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Fire Stories

Two out of three of my sister's in law live a mile from us. They're both on the upper portion of two separate hill hills adjoined by a very small valley. The woman downhill mowed too late into the season. One sister in law was completely burned out. The fire came to within 30 feet of the second one's house. Luckily they didn't get burned out because the one who did now needed a place to live. 

Wouldn't you think the woman who started it would have learned her lesson? Well she didn't. Two years later she did the same thing... starting another fire!


Another fire 1/4 mile from us was started by illegal wiring. These people had extension cords strung from outbuilding to outbuilding. They weren't up to the load and set the place ablaze. 


Last year another neighbor's house and property were in peril from a blaze that started with a neighbors electrified cattle fence. Please weed eat under these fence lines to prevent them from sparking a blaze. 


About 1/4 mile in the other direction an older man was "disking" his field to turn under the dead grass... ironically to create a "fire break". Luckily my husband and I were traveling by with his sisters and brother's in law soon after the blaze started. We were able to get the fire under control while waiting for the fire department to arrive and soak down the area. 




This grassy field is a great example of early summer in many foothill locations. The tall grasses would catch in a second with a cigarette butt, a catalytic converter, or a spark from a mower blade.  

You've heard the term "wildfire". That's exactly what the fires out here are ... wild. They start fast, move fast, and consume everything in their path very quickly. The best thing to do is to prevent them. The second best is to be ready with your kids trained, and your property cleared and defensible.

Ask any of us veterans of country living and we'll tell you.... fire is absolutely the scariest thing we face here. So please, help prevent them by doing the following consistently!

You can start by absolutely obeying the fire safety rules here. They are designed to not only keep us all safe, but to keep our air clean as well. Permissive fire days are determined with the cooperation of the California Air Quality Board as well as the California Department of Forestry and your local fire district. They are meant to keep fire in check and air quality high.

There are many more accidental ways people start fires here. Here are some of the major causes -- causes that are all primarily in the hands of us humans to prevent.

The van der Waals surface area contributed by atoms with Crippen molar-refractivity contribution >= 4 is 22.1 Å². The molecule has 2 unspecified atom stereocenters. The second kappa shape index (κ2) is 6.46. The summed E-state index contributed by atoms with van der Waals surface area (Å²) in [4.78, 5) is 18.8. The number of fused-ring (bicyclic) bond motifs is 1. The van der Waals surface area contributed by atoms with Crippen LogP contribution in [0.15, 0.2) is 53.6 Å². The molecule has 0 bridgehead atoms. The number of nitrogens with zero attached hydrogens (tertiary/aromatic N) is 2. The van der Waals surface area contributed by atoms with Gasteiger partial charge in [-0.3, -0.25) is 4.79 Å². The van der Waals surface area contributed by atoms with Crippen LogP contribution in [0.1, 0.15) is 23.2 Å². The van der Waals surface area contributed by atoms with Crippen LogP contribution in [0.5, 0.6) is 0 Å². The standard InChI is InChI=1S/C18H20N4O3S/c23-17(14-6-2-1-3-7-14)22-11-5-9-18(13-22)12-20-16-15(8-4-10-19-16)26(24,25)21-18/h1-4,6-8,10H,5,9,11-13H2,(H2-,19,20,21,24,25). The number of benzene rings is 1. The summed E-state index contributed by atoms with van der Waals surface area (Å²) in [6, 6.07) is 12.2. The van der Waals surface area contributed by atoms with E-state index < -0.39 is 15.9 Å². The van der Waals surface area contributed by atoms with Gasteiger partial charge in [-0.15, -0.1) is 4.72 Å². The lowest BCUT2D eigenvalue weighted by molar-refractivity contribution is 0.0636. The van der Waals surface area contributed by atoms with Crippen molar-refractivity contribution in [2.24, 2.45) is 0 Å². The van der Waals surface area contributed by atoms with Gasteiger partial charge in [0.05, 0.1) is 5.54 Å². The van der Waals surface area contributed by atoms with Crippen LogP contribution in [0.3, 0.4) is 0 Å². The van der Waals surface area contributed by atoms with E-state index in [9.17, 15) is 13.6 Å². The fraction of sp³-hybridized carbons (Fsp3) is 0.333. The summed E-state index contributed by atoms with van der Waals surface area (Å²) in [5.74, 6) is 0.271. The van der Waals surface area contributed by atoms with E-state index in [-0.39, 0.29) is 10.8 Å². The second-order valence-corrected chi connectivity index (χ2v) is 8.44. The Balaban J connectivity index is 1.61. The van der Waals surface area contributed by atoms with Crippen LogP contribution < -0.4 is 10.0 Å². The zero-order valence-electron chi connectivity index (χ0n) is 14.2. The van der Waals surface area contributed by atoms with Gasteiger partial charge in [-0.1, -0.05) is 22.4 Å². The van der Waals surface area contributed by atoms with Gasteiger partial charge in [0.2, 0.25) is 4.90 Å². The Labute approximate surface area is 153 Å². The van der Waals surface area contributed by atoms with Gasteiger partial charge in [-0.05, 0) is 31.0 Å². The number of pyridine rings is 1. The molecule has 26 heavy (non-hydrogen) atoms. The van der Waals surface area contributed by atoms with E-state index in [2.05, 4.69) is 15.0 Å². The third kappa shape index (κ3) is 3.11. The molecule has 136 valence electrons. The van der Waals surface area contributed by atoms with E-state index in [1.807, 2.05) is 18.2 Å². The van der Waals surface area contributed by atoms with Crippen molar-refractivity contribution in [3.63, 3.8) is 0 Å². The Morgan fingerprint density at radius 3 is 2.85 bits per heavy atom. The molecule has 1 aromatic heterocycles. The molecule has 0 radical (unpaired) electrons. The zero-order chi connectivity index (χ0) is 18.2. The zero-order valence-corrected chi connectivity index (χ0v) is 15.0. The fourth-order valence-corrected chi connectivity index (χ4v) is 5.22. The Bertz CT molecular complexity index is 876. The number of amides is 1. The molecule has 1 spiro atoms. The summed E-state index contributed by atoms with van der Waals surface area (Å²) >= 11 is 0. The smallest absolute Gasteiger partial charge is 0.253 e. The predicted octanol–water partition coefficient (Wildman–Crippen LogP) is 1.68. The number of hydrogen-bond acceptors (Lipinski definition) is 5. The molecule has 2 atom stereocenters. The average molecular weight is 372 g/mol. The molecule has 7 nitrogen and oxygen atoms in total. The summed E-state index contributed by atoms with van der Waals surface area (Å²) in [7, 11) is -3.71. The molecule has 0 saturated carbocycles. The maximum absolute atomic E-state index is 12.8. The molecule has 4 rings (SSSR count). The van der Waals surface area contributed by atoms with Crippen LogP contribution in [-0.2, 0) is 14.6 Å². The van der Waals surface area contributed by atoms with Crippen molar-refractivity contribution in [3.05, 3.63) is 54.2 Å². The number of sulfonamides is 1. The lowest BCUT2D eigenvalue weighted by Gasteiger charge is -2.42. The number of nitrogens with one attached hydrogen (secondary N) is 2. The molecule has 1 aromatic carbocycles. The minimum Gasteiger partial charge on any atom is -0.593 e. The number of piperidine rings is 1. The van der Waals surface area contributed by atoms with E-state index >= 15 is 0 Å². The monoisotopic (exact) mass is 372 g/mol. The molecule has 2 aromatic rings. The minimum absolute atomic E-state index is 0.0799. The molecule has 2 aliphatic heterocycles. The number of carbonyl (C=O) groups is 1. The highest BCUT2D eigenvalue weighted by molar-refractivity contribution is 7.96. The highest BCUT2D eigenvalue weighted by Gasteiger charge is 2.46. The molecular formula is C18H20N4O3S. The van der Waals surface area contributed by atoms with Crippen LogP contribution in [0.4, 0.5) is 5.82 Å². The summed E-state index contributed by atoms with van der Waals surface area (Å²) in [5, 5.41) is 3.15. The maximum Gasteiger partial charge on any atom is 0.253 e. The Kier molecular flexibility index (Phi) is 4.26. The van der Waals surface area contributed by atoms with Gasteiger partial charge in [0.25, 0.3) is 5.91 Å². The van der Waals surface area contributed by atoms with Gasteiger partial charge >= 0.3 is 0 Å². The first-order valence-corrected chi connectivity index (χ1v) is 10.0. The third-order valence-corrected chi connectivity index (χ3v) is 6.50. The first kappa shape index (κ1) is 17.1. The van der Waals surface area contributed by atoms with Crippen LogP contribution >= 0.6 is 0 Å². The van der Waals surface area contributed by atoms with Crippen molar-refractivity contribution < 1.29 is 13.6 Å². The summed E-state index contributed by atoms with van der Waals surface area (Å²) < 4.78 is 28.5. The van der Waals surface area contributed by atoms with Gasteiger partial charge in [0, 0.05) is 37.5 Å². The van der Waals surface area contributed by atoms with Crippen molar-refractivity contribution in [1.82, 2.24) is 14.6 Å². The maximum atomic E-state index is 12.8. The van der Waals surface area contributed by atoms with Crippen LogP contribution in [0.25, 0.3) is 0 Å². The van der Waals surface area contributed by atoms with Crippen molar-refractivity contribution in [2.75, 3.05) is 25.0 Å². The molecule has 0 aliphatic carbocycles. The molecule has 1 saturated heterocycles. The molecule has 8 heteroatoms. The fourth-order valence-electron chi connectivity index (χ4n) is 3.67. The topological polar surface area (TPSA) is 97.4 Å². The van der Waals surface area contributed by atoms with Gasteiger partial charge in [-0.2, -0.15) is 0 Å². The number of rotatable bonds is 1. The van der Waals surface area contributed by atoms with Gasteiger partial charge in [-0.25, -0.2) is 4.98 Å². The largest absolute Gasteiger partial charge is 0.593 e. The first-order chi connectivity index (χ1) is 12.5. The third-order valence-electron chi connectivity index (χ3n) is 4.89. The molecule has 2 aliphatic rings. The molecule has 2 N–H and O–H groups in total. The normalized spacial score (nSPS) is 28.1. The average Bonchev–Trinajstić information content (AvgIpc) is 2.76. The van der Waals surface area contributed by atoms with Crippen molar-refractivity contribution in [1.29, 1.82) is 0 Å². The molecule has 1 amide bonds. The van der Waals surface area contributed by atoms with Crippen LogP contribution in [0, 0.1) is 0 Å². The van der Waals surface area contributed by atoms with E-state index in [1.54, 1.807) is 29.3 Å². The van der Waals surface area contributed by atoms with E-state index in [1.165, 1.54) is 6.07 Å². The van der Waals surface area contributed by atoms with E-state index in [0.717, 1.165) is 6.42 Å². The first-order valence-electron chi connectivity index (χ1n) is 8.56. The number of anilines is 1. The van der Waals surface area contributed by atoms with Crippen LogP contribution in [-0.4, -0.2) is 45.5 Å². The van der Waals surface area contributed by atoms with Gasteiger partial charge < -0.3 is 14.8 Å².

Fire Prevention

1. Do NOT, under any circumstances, use a weed eater blade, lawn mower blade in an area of dried grasses. If there's nothing green or there hasn't been a very recent rain and everything is soaked, you're asking for a fire. This is a VERY common cause of fire here and you can prevent it by switching weed eater blades to line, and never mowing, or using tractor blades in an open field.

2. Do NOT drive your car, truck, or other vehicle over dried grass. This is also a common cause of fires, and with few exceptions, could be prevented by following the rules.

3. NEVER throw a cigarette or any other lighted object from a vehicle, or out someplace when you're on a walk. You've seen all those burned places along side roads... most are caused from careless smokers. 

4. Clear around your house and out buildings

5. Trim low branches off from trees and burn when permitted

6. NEVER, NEVER, NEVER burn anything after the first of April through October unless you have a permit, and have checked whether it's a permissive burn day. Fines are stiff for violating this rule, but not nearly as stiff as the penalty would be if you burn yourself or your neighbors out by your carelessness. Lack of attention to a permitted debris burn is the number one cause of wildfires in this area.

And remember, even if you know your neighbors and they like you, they're likely to turn you in. When you've seen fires up close and personal like most people who have lived in the country for some time, we're going to make sure you learn your lesson on the first offense. A second could wipe you and your neighbors out!

7. NO fireworks, firecrackers, or sparklers on 4th of July or anytime between April 1 and until a week of rain in the fall. 

Burn Permits are issued at any fire station or Department of Forestry station. 

Campfire Permits are ONLY issued by the Department of Forestry & the US Forest Service.

Preparing for a Possible Fire

Have fire drills with your kids. Make sure they know what to do and where to go.

Make sure your kids can call 911 and describe where your property is located. Some of these rural roads and private roads are hard for firefighters and rescue people to find. Type out some clear instructions the kids can read, and practice it with them so they'll learn them by heart.